I think more than A-netters have come to this conclusion-hence the difficulty in the A350 gaining traction. They're going to have a hard time convincing people that the A350 will require 10% less maintenance than the 787; I for one will believe it when airlines that fly both confirm it. It sounds to me like a lot of hype to make up for the fact that they were caught napping, and then taking two years to fully realize it. It also sounds to me that they are optimizing the A350 for extremely long ranges, which will likely give the 787 an advantage on shorter ranges; since there still ain't no free lunch. It will be very interesting to see how they fare when both are flying.
The problem with making things foolproof is that fools are so doggone ingenious...Dan Keebler
 
baron95
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RE: Airbus A350 - Playing Catch Up.

Tue Jun 12, 2007 10:01 am

Quoting Asturias (Reply 22):
The point is the SAME. There is no such thing as being 'too late' in the aviation industry. It is however very bad to be too early.

Actually, it is important to time the replacement cycle. Some 60%+ of 787s and 70%+ of A350s will be replacing other planes already in service. It just so happens that there is a massive, massive 767/A300 replacement cycle in play. If that window is missed, and Airbus did miss it, yóur sales opportunity is that much smaller.

On the same token, there will be a massive 744 replacement cycle over the next 5-10 years. On that one, it is Boeing that is a bit late, but still in the window with the 748. Airbus is a right on time, but with a slightly too big product.

The A350 will be too late for the 767/A300 replacement window (will just get the tail end of that) and too early for the 777/A330 replacement window.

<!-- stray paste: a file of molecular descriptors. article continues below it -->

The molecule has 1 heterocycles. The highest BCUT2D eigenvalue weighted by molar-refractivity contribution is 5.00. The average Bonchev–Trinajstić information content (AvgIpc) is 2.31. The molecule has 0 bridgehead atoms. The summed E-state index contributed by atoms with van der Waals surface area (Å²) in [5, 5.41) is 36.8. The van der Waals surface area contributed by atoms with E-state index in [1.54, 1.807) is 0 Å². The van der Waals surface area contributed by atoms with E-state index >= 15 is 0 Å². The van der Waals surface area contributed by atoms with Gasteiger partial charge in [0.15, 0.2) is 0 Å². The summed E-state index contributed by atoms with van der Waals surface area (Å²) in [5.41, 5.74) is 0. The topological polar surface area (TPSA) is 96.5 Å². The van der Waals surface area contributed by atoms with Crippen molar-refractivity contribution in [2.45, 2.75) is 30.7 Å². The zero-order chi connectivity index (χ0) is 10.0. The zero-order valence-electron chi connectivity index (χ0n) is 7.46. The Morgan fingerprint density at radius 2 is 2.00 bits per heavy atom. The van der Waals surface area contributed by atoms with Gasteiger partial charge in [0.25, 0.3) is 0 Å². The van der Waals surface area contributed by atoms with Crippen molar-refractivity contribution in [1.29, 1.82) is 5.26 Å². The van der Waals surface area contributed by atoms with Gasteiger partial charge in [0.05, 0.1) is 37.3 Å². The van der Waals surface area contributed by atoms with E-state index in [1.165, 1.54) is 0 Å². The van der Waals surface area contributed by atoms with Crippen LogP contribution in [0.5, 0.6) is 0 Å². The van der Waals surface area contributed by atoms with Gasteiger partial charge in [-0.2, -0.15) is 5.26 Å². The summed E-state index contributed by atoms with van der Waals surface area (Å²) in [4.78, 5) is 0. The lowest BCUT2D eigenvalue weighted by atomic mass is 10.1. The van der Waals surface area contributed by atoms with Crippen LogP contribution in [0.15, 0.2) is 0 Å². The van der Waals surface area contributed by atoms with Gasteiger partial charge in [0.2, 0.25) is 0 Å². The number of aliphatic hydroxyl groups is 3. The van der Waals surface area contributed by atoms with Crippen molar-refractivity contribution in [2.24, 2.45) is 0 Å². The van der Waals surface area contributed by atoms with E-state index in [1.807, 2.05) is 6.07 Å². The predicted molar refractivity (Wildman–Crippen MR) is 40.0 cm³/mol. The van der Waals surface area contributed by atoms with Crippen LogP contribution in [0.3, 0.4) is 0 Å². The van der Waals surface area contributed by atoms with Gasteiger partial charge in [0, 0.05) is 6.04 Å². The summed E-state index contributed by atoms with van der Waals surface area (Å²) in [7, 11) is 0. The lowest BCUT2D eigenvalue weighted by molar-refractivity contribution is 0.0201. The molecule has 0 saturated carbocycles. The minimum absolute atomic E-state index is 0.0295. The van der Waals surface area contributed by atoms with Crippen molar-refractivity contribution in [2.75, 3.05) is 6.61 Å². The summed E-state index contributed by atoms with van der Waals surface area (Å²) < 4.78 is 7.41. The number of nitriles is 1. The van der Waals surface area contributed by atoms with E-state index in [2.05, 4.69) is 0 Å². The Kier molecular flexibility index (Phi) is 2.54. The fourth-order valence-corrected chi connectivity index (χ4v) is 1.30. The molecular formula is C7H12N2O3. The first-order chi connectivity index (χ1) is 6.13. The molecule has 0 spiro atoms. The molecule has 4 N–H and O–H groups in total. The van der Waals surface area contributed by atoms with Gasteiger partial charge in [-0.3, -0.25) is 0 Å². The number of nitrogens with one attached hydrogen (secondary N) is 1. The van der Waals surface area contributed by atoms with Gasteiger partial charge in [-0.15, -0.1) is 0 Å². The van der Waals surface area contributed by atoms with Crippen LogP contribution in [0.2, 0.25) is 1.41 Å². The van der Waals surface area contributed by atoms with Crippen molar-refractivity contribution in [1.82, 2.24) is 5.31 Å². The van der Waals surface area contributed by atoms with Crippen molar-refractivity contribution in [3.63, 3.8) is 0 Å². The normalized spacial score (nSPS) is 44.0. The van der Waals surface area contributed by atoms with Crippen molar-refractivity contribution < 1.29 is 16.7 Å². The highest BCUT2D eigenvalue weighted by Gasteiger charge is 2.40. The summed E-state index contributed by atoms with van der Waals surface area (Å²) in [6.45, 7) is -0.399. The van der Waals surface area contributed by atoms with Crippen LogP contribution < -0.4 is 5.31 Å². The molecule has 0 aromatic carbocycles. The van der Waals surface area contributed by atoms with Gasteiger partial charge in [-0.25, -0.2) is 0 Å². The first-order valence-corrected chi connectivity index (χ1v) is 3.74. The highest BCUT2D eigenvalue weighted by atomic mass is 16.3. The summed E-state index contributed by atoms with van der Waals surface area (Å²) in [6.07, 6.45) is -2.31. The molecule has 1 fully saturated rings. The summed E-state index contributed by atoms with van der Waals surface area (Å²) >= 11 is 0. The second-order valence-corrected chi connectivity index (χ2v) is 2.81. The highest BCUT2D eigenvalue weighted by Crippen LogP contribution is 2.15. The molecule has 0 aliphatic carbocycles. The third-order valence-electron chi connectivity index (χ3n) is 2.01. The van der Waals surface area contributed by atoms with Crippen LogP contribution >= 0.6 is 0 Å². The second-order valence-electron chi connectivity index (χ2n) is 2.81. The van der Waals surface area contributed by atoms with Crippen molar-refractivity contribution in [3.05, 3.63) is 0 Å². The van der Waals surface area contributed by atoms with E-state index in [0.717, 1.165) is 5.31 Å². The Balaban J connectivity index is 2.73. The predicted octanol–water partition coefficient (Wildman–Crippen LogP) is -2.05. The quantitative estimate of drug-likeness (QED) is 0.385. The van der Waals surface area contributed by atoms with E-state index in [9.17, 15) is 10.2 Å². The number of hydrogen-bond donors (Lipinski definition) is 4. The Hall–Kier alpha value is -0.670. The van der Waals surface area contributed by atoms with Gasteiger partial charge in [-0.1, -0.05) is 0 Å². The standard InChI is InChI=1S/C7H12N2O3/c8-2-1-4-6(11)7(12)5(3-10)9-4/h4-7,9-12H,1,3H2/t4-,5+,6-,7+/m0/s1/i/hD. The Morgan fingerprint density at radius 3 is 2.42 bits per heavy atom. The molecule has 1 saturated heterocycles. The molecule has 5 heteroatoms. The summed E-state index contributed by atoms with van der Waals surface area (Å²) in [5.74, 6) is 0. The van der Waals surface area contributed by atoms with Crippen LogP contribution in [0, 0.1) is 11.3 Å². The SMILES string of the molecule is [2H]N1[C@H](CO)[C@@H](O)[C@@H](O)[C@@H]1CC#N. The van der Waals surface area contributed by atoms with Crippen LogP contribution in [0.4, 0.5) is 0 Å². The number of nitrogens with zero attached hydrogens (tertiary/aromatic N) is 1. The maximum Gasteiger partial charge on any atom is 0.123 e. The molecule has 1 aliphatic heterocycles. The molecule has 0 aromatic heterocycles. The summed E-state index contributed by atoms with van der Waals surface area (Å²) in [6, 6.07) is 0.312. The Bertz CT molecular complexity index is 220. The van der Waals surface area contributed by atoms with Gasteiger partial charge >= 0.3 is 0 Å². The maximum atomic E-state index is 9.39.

Killer Fleet: E190, 737-900ER, 777-300ER
 
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SEPilot
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RE: Airbus A350 - Playing Catch Up.

Tue Jun 12, 2007 10:15 am

Quoting Baron95 (Reply 41):

On the same token, there will be a massive 744 replacement cycle over the next 5-10 years. On that one, it is Boeing that is a bit late, but still in the window with the 748. Airbus is a right on time, but with a slightly too big product.

I would differ with you here; the vast majority of 744's I believe will be replaced by smaller planes, and right now that would most likely be 773's. Those that aren't will be replaced by 748's or A380's, but that will be comparatively few of them. A great number are already being replaced by 773's. Also, since the cycles on a 744 will likely be quite a bit less than smaller planes they may stay in service for a number of years yet, to be replaced by Y3's.
The problem with making things foolproof is that fools are so doggone ingenious...Dan Keebler
 
XT6Wagon
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RE: Airbus A350 - Playing Catch Up.

Tue Jun 12, 2007 10:33 am

I know If I am a fleet planner I'd much rather have a pair of $90million a frame 787s than a single 748 or A388 frame at $180million. More so since most of the airlines in the world needing 744 replacement frames already NEED 787 class aircraft.

Now, the A350 is also in there, I just think its too long till EIS for most airlines to pony up cash, more so since the A350 design has so far proven to be as firm as 1/2 melted jello. Next year? Thats a different story.
 
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autothrust
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RE: Airbus A350 - Playing Catch Up.

Tue Jun 12, 2007 10:39 am

Quoting Clickhappy (Reply 6):
Oh for goodness sake. Airbus have reached a new low! Comparing maintenance costs on a per seats basis?